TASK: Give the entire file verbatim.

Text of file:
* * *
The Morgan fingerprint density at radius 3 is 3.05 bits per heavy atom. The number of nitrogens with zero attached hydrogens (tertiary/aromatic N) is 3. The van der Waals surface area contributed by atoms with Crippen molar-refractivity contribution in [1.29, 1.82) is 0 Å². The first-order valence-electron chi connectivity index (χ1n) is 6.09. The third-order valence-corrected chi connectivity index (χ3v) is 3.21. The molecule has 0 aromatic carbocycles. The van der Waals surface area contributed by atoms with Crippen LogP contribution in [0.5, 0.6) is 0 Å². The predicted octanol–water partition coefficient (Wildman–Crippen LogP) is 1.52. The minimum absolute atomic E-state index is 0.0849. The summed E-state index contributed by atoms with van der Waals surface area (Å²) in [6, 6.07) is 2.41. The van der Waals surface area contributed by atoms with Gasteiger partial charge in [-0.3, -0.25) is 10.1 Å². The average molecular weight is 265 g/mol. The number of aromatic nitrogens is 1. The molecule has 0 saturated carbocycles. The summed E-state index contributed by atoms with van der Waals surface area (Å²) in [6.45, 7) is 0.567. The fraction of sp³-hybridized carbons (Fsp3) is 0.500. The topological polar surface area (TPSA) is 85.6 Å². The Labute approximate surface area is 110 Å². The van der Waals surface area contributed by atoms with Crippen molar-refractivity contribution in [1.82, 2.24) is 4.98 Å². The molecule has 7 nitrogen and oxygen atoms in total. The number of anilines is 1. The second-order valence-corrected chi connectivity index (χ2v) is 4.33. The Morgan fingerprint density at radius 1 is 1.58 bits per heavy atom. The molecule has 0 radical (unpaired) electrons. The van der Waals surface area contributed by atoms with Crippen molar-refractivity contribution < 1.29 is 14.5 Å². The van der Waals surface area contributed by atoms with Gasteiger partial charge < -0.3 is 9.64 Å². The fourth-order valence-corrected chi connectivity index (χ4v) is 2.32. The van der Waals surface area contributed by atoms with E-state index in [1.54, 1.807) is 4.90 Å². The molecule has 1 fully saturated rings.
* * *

The Morgan fingerprint density at radius 3 is 3.05 bits per heavy atom. The number of nitrogens with zero attached hydrogens (tertiary/aromatic N) is 3. The van der Waals surface area contributed by atoms with Crippen molar-refractivity contribution in [1.29, 1.82) is 0 Å². The first-order valence-electron chi connectivity index (χ1n) is 6.09. The third-order valence-corrected chi connectivity index (χ3v) is 3.21. The molecule has 0 aromatic carbocycles. The van der Waals surface area contributed by atoms with Crippen LogP contribution in [0.5, 0.6) is 0 Å². The predicted octanol–water partition coefficient (Wildman–Crippen LogP) is 1.52. The minimum absolute atomic E-state index is 0.0849. The summed E-state index contributed by atoms with van der Waals surface area (Å²) in [6, 6.07) is 2.41. The van der Waals surface area contributed by atoms with Gasteiger partial charge in [-0.3, -0.25) is 10.1 Å². The average molecular weight is 265 g/mol. The number of aromatic nitrogens is 1. The molecule has 0 saturated carbocycles. The summed E-state index contributed by atoms with van der Waals surface area (Å²) in [6.45, 7) is 0.567. The fraction of sp³-hybridized carbons (Fsp3) is 0.500. The topological polar surface area (TPSA) is 85.6 Å². The Labute approximate surface area is 110 Å². The van der Waals surface area contributed by atoms with Crippen molar-refractivity contribution in [1.82, 2.24) is 4.98 Å². The molecule has 7 nitrogen and oxygen atoms in total. The number of anilines is 1. The second-order valence-corrected chi connectivity index (χ2v) is 4.33. The Morgan fingerprint density at radius 1 is 1.58 bits per heavy atom. The molecule has 0 radical (unpaired) electrons. The van der Waals surface area contributed by atoms with Crippen molar-refractivity contribution < 1.29 is 14.5 Å². The van der Waals surface area contributed by atoms with Gasteiger partial charge < -0.3 is 9.64 Å². The fourth-order valence-corrected chi connectivity index (χ4v) is 2.32. The van der Waals surface area contributed by atoms with E-state index in [1.54, 1.807) is 4.90 Å². The molecule has 1 fully saturated rings.